State Senator Holly Mitchell

SACRAMENTO — State Sen. Holly Mitchell, D-Los Angeles, may have authored a bill that could set a trend across the country and put more focus on officer-involved shootings.

On Tuesday, Dec. 29, Gov. Jerry Brown (D) signed a Sen. Mitchell’s Senate Bill 227 (SB 227) that will no longer allow grand juries in cases involving police shootings of civilians, effective Jan. 1

California will no longer use grand juries in cases involving police shootings of civilians after Gov. Jerry Brown (D) signed a bill Tuesday, Dec. 29, banning the secret deliberations.

“One doesn’t have to be a lawyer to understand why SB 227 makes sense,” Mitchell said in a statement, to the San Francisco Chronicle. “The use of the criminal grand jury process, and the refusal to indict as occurred in Ferguson and other communities of color, has fostered an atmosphere of suspicion that threatens to compromise our justice system.”

Mitchell created the legislation to combat a grand jury process that has fostered a mistrust in a system that is done through secret deliberations.

Under the SB 227, prosecutors in California must decide whether police officers should face criminal charges for killing someone in the line of duty. The bill is almost certain leave open the door to transparency in law enforcement agencies within the state.

Mitchell’s bill was created in response where grand juries were used in cases where police involved in killings civilians went without criminal charges in Missouri, Maryland, and New York.

In addition, the state of California wants to inform the public of several new laws or changes to existing law that, unless otherwise noted, take effect on Jan. 1, 2016. The following are summaries of some of the laws that go into effect.

  • Existing Ignition Interlock Device (IID) pilot project to July 1, 2017 for, Alameda, Los Angeles, Sacramento, and Tulare counties. The IID pilot project requires a person convicted of a DUI to install an IID for five months upon a first offense, 12 months for a second offense, 24 months for a third offense, and 36 months for a fourth or subsequent offense. The project was originally set to end on January 1, 2016.

  • Traffic Amnesty (SB 405, Hertzberg): Among other things, this law amends the criteria for a person to be eligible for the traffic citation amnesty program. The traffic amnesty program was approved through the 2015/16 Budget Act. A person is eligible for the traffic amnesty program if he or she has not made any payments after September 30, 2015, to a collection program for fines or bail already due. The law also indicates that payment of bail, fines, penalties, fees, or a civil assessment is not required in order for the court to remove the civil assessment of up to $300 against any defendant who fails, after notice and without good cause, to appear in court.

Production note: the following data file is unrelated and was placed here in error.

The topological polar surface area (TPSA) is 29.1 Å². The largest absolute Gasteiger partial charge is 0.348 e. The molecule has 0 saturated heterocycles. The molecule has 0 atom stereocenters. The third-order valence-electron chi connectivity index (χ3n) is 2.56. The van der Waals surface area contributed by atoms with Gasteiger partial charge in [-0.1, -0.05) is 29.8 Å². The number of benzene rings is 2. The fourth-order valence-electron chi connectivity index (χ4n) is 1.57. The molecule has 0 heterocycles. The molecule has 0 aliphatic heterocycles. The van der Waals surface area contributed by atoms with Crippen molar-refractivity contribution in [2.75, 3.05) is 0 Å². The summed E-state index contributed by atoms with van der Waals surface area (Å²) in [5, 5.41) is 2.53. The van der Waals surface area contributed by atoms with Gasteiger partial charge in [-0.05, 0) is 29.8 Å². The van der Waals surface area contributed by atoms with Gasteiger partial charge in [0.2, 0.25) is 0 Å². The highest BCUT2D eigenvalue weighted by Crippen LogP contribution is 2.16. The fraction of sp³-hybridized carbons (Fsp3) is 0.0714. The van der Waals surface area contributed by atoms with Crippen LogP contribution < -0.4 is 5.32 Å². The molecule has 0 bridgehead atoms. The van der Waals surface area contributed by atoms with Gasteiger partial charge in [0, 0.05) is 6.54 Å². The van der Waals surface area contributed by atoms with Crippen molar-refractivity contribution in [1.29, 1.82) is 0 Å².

• Earbuds or Headsets (SB 491, Transportation Committee): This law, among other things, makes it unlawful to wear a headset covering, earplugs in, or earphones covering, resting on, or inserted in, both ears, while operating a motor vehicle or a bicycle. This prohibition does not apply to persons operating authorized emergency vehicles, construction equipment and refuse or waste equipment while wearing a headset or safety earplugs.

  • Gun control legislation goes into effect in California Jan. 1 that will allow authorities to seize a person’s weapons for 21 days if a judge determines there is potential for violence.

  • California is one of 14 states that will see an increase in minimum wages. California, one of two states (the other Massachusetts) will go from $9 an hour to $10.

  • Vaccines (SB 277): The law goes into effect beginning New Year’s Day, but schools won’t begin vetting students for vaccination shots until July, just before the 2016-2017 school year. The bill requires full vaccination for most children to enroll in schools.

  • Privacy Laws (SB 178): The new senate bill requires law enforcement to obtain search warrants before they can gain seize your emails, text messages, internet search history and other digital data.


By Antonio R. Harvey

OBSERVER Staff Writer